Dell Expands Reach

 
 
By Stan Gibson  |  Posted 2004-09-13 Print this article Print
 
 
 
 
 
 
 

Dell shows it's serious about being an enterprise IT provider with a new center in China.

Dude, youre getting an Enterprise Command Center! Thats probably a line youll never hear, but if you run a data center in China with lots of Dell equipment, thats exactly what you will be getting. If you run a Dell-centric data center in the United States, youve already got one, even if you dont realize it.

Dells ECCs let specialists watch Dell servers in your data center and see if failures have occurred or are about to occur. Armed with this data, the ECC staff can dispatch parts and support people to the scene. In the United States, the centers track events such as political conventions and hurricanes and pay particular attention to data centers in those areas in an effort to ensure uptime.

Dells announcement last week of a new ECC in Xiamen, China, shows that the worlds largest PC maker is serious about being an enterprise IT provider. The company plans to add similar centers elsewhere in Asia and in Europe later this year and will add another in the Asia-Pacific region next year, said officials. The new centers are like a facility at Dell headquarters in Round Rock, Texas, and will be able to "see" whats going on in Round Rock and vice versa, so that companies with worldwide data centers can be tracked globally.

Click here to read eWEEKs interview with Michael Dell. The centers are run by Dell Services, a business that Dell has been building, without much fanfare, for several years. In an interview, Gary Cotshott, vice president and general manager of Dell Services, said his unit is growing 35 percent annually, roughly twice the rate of Dells overall growth. Although Dell does not break out services revenue separately in its financial statements, Cotshott said the unit is on track to earn about $3.1 billion annually, which means it earns 6 to 7 percent of Dells revenues.

At first, Dell Services was not hitting the sweet spot of value, Cotshott said. When Dell Services began deploying SANs, it took an average of eight days and cost $18,000 for the operation. Now, Cotshott said, it takes two-and-a-half days and costs $9,000.

The purpose of Dell Services is not to be a vendor-agnostic IT provider, as Cotshott said with refreshing frankness: "The services business is to advantage the sale of our own products." As a result, he said, "the service set is close to the box and tightly tied to our product business." Thus, deployment and help desk are key Dell Services functions, but youll search the Dell portfolio in vain for custom application development. And should Dell enter a mixed environment, its purpose is clear. "Our game plan is to replace all of that non-Dell gear with Dell gear because its the most cost-effective stuff out there," said Cotshott.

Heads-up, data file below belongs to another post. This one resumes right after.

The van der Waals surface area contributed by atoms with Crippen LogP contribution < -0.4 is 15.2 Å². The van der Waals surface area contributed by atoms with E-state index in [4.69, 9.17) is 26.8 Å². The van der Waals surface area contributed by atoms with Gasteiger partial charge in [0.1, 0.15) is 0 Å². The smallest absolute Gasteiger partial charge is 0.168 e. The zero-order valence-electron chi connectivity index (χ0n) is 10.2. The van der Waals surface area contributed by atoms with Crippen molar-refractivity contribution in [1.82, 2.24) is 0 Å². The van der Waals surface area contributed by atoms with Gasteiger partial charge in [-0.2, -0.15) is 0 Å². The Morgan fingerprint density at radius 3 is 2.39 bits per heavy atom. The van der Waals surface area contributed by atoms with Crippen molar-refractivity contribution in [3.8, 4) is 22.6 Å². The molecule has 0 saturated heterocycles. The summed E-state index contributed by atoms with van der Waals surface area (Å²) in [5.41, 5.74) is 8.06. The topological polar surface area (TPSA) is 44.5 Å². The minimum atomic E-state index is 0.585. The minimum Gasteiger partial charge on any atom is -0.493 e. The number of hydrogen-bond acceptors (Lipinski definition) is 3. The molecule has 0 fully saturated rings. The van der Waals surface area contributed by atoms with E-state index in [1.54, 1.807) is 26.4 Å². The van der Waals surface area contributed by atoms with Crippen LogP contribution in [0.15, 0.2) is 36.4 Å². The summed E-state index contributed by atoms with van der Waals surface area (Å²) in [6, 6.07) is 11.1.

In addition to getting better at SANs, Dell has been weaving a web of alliances with established enterprise IT players such as EMC, Unisys and NCR, as well as integrators such as Accenture, EDS and CSC. A little-known fact is that Dell Services is part of the gargantuan EDS outsourcing contract with the Navy.

The alliances show that Dell recognizes that confrontation with big integrated hardware, software and services vendors such as IBM and Hewlett-Packard is inevitable. Of HPs outsourcing deal with Procter & Gamble, Cotshott said, "Thats probably an inefficient deal. One company cant do everything in an optimized way. You cant be focused enough." Cotshott said customers should retain architecture and product decisions. "In cases where the customer still owns the decisions, Dell will be at the table," he said.

Out and about

If youre just returning from vacation, you may have missed the news of Tata Consultancy Services IPO on the Mumbai, India, stock exchange, which raised $1.17 billion in exchange for 13 percent of the company. Tata, which boasts more than $1 billion in annual revenue, plans to use the proceeds to fuel expansion in South America, Europe and China and to beef up its business process outsourcing offerings.

In my last last Outsourcing & Services column, I identified the publisher of Edward Yourdons book, "Outsource: Competing in the Global Productivity Race," as Addison-Wesley. In fact, Addison-Wesley is a unit of the real publisher, Prentice Hall PTR. The volume will be available next month.

Stan Gibsons e-mail address is stan_gibson@ziffdavis.com.

To read more Stan Gibson, subscribe to eWEEK magazine. Check out eWEEK.coms Infrastructure Center at http://infrastructure.eweek.com for the latest news, views and analysis on servers, switches and networking protocols for the enterprise and small businesses.
 
 
 
 
Stan Gibson is Executive Editor of eWEEK. In addition to taking part in Ziff Davis eSeminars and taking charge of special editorial projects, his columns and editorials appear regularly in both the print and online editions of eWEEK. He is chairman of eWEEK's Editorial Board, which received the 1999 Jesse H. Neal Award of the American Business Press. In ten years at eWEEK, Gibson has served eWEEK (formerly PC Week) as Executive Editor/eBiz Strategies, Deputy News Editor, Networking Editor, Assignment Editor and Department Editor. His Webcast program, 'Take Down,' appeared on Zcast.tv. He has appeared on many radio and television programs including TechTV, CNBC, PBS, WBZ-Boston, WEVD New York and New England Cable News. Gibson has appeared as keynoter at many conferences, including CAMP Expo, Society for Information Management, and the Technology Managers Forum. A 19-year veteran covering information technology, he was previously News Editor at Communications Week and was Software Editor and Systems Editor at Computerworld.
 
 
 
 
 
 
 

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